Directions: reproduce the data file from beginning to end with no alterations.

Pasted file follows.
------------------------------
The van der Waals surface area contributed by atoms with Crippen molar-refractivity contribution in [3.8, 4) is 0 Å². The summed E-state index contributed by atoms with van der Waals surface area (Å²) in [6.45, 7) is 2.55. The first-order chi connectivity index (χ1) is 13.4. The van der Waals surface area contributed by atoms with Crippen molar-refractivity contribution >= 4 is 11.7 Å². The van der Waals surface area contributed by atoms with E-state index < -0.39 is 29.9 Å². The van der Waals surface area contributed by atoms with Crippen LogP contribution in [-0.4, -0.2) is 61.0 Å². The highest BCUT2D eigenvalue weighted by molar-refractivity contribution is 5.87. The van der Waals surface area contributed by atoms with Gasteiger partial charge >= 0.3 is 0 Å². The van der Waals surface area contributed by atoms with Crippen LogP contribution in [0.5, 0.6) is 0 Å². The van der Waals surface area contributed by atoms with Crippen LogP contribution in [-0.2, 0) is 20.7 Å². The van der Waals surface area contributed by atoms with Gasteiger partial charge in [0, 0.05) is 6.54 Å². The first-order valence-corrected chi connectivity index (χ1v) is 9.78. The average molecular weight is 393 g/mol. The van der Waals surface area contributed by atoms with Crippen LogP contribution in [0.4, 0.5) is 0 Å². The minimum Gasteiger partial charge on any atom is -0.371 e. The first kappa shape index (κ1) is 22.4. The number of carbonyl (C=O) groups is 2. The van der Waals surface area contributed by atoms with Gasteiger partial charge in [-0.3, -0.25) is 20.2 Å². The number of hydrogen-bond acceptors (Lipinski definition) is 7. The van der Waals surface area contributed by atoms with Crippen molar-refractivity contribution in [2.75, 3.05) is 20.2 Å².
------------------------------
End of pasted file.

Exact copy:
The van der Waals surface area contributed by atoms with Crippen molar-refractivity contribution in [3.8, 4) is 0 Å². The summed E-state index contributed by atoms with van der Waals surface area (Å²) in [6.45, 7) is 2.55. The first-order chi connectivity index (χ1) is 13.4. The van der Waals surface area contributed by atoms with Crippen molar-refractivity contribution >= 4 is 11.7 Å². The van der Waals surface area contributed by atoms with E-state index < -0.39 is 29.9 Å². The van der Waals surface area contributed by atoms with Crippen LogP contribution in [-0.4, -0.2) is 61.0 Å². The highest BCUT2D eigenvalue weighted by molar-refractivity contribution is 5.87. The van der Waals surface area contributed by atoms with Gasteiger partial charge >= 0.3 is 0 Å². The van der Waals surface area contributed by atoms with Crippen LogP contribution in [0.5, 0.6) is 0 Å². The van der Waals surface area contributed by atoms with Crippen LogP contribution in [-0.2, 0) is 20.7 Å². The van der Waals surface area contributed by atoms with Gasteiger partial charge in [0, 0.05) is 6.54 Å². The first-order valence-corrected chi connectivity index (χ1v) is 9.78. The average molecular weight is 393 g/mol. The van der Waals surface area contributed by atoms with Crippen LogP contribution in [0.4, 0.5) is 0 Å². The minimum Gasteiger partial charge on any atom is -0.371 e. The first kappa shape index (κ1) is 22.4. The number of carbonyl (C=O) groups is 2. The van der Waals surface area contributed by atoms with Gasteiger partial charge in [-0.3, -0.25) is 20.2 Å². The number of hydrogen-bond acceptors (Lipinski definition) is 7. The van der Waals surface area contributed by atoms with Crippen molar-refractivity contribution in [2.75, 3.05) is 20.2 Å².